Remember, CPU's are getting more powerful (and are certainly cheaper) than GPU's.


I could hardly disagree more with both halves of this sentence.

CPU's are not getting more powerful than GPU's. Quite the contrary, GPU's are increasing their computational lead by doubling in speed at three times the rate of CPU's. Currently, the best pentium can perform about, what, about 6 gigaflops? While the best graphics card that I can find data for (Geforce4) can perform about 120 GigaFLOPS.

CPU's are also not getting cheaper than GPU's. Let's compare the latest:

Pentium 4, 2.8 GHZ - $537 (pricewatch)
Radeon 9700 - $399 (ebgames.com)

Not only is the CPU not cheaper in the absolute sense, but it also doesn't come with 128 MB DDR RAM and has far fewer transistors on the chip itself. This makes the price disparity even greater, IMHO.

Given all this, I'd say that it's probably wise to offload anything from the CPU that doesn't require global interactions or complex condition testing.

-- Zeno



[This message has been edited by Zeno (edited 09-01-2002).]

zeckensack
09-01-2002, 03:04 PM
Originally posted by Zeno:
Currently, the best pentium can perform about, what, about 6 gigaflops? While the best graphics card that I can find data for (Geforce4) can perform about 120 GigaFLOPS.Unfair comparison IMO. First of all it's GOPS without an F in between http://www.opengl.org/discussion_boards/ubb/wink.gif
Most of it is blending operations (register combiners and stuff) in integer space. It's not readily at your service.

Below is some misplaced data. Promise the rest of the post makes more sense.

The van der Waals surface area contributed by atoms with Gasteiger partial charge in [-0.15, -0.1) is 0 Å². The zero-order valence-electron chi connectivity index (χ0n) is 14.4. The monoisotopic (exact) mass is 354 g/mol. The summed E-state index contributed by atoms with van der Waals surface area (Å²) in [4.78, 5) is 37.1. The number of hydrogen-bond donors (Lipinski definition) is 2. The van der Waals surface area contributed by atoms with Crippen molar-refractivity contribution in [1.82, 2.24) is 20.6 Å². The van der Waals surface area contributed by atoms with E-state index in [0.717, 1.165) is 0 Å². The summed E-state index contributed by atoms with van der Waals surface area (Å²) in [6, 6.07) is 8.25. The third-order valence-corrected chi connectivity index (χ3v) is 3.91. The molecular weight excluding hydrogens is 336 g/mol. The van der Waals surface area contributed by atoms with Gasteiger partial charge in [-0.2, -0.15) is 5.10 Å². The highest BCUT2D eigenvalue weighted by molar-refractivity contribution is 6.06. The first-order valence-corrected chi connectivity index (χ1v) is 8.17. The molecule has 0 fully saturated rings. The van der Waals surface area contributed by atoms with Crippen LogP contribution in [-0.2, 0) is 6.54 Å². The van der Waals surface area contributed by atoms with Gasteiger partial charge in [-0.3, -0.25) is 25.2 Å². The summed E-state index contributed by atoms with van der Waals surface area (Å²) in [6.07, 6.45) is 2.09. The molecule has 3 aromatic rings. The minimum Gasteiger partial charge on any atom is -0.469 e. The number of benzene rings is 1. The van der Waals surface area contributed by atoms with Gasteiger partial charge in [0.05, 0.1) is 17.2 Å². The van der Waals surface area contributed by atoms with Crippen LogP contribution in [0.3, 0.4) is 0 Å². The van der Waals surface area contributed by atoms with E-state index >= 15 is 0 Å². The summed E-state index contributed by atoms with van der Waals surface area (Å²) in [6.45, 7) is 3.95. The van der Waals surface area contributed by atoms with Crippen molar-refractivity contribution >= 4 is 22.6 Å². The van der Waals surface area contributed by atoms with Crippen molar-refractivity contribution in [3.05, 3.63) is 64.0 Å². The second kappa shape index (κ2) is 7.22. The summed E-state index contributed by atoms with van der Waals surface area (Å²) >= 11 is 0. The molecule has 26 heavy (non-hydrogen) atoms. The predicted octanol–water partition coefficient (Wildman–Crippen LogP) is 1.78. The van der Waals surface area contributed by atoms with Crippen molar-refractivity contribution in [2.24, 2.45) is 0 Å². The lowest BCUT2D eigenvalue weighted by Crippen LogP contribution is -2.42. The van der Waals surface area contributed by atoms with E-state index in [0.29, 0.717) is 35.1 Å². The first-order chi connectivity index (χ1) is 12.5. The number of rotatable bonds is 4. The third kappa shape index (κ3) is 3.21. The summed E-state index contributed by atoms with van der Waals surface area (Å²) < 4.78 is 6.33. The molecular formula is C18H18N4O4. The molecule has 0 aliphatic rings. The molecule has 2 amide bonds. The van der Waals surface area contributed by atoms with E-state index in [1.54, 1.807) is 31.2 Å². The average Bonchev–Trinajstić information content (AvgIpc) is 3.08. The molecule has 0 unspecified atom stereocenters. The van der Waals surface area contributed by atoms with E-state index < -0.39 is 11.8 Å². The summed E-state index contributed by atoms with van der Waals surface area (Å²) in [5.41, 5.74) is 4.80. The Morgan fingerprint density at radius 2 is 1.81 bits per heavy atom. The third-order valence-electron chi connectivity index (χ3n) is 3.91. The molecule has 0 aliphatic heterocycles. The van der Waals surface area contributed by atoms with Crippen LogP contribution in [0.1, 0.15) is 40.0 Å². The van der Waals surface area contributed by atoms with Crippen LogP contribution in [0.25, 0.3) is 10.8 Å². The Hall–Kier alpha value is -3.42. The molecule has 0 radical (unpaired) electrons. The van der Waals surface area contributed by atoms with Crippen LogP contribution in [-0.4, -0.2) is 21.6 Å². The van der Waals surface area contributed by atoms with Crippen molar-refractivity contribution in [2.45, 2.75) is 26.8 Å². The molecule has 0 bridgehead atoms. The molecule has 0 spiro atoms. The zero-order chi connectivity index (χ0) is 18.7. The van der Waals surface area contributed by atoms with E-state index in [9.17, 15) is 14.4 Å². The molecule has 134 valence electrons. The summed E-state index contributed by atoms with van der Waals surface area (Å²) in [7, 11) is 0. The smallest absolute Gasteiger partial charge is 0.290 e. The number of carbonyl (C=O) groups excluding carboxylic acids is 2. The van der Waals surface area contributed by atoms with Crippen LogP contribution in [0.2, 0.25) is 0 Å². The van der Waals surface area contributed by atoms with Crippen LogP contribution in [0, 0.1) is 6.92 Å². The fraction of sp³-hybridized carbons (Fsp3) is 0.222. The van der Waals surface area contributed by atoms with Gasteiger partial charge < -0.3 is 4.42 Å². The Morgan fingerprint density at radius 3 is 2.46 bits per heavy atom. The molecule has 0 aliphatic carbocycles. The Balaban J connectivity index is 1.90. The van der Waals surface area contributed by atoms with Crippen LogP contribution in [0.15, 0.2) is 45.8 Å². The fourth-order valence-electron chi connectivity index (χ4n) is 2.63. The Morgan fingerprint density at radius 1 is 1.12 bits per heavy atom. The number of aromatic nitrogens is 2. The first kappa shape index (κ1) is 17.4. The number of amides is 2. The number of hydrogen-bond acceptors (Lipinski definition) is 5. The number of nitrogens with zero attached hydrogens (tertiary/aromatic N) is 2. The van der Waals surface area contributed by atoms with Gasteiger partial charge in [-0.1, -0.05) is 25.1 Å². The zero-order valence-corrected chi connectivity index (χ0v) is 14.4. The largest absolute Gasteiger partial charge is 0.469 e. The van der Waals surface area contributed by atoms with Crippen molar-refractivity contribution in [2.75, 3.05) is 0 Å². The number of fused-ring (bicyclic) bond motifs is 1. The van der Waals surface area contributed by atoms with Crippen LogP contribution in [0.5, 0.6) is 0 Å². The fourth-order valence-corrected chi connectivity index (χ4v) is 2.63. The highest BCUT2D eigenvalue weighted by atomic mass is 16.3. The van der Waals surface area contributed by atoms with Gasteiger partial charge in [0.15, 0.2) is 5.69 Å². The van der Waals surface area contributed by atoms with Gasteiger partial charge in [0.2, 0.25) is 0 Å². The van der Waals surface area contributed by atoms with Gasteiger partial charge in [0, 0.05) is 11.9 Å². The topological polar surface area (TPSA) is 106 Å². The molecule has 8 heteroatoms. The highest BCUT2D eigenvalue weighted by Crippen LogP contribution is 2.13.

There is certainly a lot of brunt in graphics chips, but it's not as freely available as it is in CPUs.

That's not saying that you shouldn't use it when it makes sense. But the numbers can't be compared. Benchmark it, then decide what's better.

Zeno
09-01-2002, 03:49 PM
Originally posted by zeckensack:
Unfair comparison IMO. First of all it's GOPS without an F in between http://www.opengl.org/discussion_boards/ubb/wink.gif
Most of it is blending operations (register combiners and stuff) in integer space. It's not readily at your service.

First, what you are saying, Zeckensack, is in direct opposition to what nvidia says. Here is a snippet from their Geforce3 press release:


The GeForce3 is the world's most advanced GPU with more than 57 million transistors and the ability to perform more than 800 billion operations per second and 76 billion floating point operations per second (FLOPS).

Now, I know I have seen the number 120 GFLOPS pertaining to Geforce4, I just can't find that video right now on their web site. It's not unreasonable that the Geforce4's T&L is 1.6 times as fast as Geforce3.